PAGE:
If it isn’t possible to consult your doctor on the best dose of CBD for your specific case, it’s better to estimate by weight. Anywhere between 1-6 mg per 10 lbs of body weight is a good rule. That being said, its best to take the lowest dose possible and increase as needed.

A complete beginner may want to start low and increase as needed to get relief. However, someone with a higher cannabinoid tolerance may find a starting dose to be as high as 25 mg.

Regardless, it’s best to take a little at a time and see how cannabinoids affect you before taking more. If further relief is needed, it is safe to take more CBD; just remember to check in with your doctor!

Best Cbd Oil for Multiple Sclerosis

Because CBD laws are still developing in the US, it can be difficult to find consistent products that actually live up to their claims. Check to see if a product has been lab-tested to confirm its percentage of CBD and that it is free of contaminants.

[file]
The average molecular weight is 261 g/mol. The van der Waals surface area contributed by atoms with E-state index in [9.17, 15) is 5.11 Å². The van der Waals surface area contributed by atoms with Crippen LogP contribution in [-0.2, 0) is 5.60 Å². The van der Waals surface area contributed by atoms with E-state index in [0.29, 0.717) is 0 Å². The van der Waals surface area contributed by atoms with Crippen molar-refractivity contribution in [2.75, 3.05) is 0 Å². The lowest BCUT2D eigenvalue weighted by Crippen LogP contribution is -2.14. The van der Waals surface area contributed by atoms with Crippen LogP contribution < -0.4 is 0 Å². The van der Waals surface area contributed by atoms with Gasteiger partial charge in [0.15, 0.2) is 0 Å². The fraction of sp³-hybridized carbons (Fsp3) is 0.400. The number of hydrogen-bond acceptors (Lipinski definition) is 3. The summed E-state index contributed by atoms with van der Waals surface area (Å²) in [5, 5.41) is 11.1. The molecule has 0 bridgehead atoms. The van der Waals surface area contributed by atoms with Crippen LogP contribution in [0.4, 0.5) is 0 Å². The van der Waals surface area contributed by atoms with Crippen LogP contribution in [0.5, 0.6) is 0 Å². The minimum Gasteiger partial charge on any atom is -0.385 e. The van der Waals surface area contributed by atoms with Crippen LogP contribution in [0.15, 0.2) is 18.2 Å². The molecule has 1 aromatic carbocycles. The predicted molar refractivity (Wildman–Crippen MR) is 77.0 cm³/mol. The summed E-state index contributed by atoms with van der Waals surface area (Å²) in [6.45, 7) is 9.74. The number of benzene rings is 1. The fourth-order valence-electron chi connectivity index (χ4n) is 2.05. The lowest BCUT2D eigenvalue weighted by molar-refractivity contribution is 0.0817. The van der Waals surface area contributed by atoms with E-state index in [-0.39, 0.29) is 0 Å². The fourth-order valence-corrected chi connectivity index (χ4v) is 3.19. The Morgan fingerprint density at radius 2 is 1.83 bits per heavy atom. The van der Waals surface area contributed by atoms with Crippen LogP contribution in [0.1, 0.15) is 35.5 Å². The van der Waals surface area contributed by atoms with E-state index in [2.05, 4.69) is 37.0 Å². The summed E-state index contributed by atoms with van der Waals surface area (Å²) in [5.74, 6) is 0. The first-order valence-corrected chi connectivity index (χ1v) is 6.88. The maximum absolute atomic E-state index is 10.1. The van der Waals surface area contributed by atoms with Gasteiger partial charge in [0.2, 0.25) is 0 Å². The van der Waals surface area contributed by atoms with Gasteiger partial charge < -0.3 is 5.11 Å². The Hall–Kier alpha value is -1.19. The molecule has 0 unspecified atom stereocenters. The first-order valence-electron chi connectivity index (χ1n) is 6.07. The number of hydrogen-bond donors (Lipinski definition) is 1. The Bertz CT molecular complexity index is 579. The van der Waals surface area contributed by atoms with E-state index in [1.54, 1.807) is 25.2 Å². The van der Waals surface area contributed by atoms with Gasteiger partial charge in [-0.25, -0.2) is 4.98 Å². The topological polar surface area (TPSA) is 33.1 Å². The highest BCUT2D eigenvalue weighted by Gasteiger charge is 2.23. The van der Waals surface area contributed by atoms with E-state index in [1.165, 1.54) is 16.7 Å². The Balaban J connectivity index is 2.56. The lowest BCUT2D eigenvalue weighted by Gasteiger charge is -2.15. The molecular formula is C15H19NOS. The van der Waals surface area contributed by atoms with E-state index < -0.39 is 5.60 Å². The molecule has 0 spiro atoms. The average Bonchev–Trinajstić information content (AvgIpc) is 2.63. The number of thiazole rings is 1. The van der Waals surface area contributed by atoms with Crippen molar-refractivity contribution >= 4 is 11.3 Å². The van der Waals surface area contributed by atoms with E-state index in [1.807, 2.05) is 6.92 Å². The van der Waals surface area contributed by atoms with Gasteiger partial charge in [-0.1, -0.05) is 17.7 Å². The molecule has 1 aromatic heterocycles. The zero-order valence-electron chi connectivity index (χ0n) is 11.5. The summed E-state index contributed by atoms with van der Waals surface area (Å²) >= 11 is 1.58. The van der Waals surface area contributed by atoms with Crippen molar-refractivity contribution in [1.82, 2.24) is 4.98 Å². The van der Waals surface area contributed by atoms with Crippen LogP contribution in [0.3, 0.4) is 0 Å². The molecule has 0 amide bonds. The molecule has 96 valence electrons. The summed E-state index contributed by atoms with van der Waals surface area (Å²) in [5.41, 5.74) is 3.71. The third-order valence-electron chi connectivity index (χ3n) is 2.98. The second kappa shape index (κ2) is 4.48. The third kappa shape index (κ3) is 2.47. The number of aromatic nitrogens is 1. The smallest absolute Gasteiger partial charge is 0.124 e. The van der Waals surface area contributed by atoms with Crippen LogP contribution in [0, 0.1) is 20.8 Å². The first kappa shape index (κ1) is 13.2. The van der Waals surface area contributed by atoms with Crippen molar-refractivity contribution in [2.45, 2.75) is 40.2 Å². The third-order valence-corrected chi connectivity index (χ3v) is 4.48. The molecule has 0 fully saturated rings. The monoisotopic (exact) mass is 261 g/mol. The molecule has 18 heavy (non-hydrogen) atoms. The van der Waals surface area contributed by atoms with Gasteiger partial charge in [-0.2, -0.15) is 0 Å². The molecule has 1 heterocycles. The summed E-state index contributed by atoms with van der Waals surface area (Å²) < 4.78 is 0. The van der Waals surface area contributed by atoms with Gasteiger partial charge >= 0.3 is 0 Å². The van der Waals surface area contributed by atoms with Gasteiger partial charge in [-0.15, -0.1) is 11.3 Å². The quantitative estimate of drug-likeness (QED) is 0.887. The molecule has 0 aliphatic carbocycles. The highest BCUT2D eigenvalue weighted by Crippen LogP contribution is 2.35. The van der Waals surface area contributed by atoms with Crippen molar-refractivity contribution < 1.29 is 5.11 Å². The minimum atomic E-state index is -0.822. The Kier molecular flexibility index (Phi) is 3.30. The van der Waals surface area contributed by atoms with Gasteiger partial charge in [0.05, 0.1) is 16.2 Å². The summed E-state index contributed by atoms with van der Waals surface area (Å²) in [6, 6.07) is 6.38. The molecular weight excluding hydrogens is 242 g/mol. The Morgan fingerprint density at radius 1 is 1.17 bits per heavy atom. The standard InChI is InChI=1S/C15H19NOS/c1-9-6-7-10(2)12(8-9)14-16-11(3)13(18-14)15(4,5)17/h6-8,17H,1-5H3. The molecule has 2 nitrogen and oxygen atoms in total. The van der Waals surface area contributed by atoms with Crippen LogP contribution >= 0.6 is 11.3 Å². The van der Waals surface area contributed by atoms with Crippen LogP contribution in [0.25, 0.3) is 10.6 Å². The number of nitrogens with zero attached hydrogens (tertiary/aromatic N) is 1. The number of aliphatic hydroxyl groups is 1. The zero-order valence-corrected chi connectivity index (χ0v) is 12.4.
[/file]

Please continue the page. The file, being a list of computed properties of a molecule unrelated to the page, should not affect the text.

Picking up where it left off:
Independent tests have shown that many CBD products contained a lot less CBD than advertises. For this reason, it’s very important to purchase CBD only through trustworthy sources.

Like CBD, THC has been shown to help with many of the symptoms of MS. If you can get hold of medical cannabis, then adding THC into the mix could add to the effects of CBD, so look for strains which combine these cannabinoids. Some well known high-CBD low-THC strains are Tower (Cannatonic), Nebula II and CBD Shark.

While some patients appreciate the instant relief provided by vaping CBD, a lot of studies have focused on whole-plant extracts. As such, you might get the best results from using a whole-plant CBD extract like CBD paste.

Conclusion

If you’re battling with MS, the research is clear that CBD can help. While patients with any serious condition should consult their doctor, we know that CBD is safe and effective when used for some of your most challenging symptoms, like spasticity, pain, and mobility problems.

If your existing treatments aren’t providing the relief you need, it’s definitely worth considering CBD as an addon. But not all CBD is created equal, so make sure to choose a product from a trusted supplier, and consider choosing a whole-plant extract like CBD paste.

Make sure to share this article with an MS patient in your life who could benefit from CBD, and feel free to leave us a comment below if you have any questions!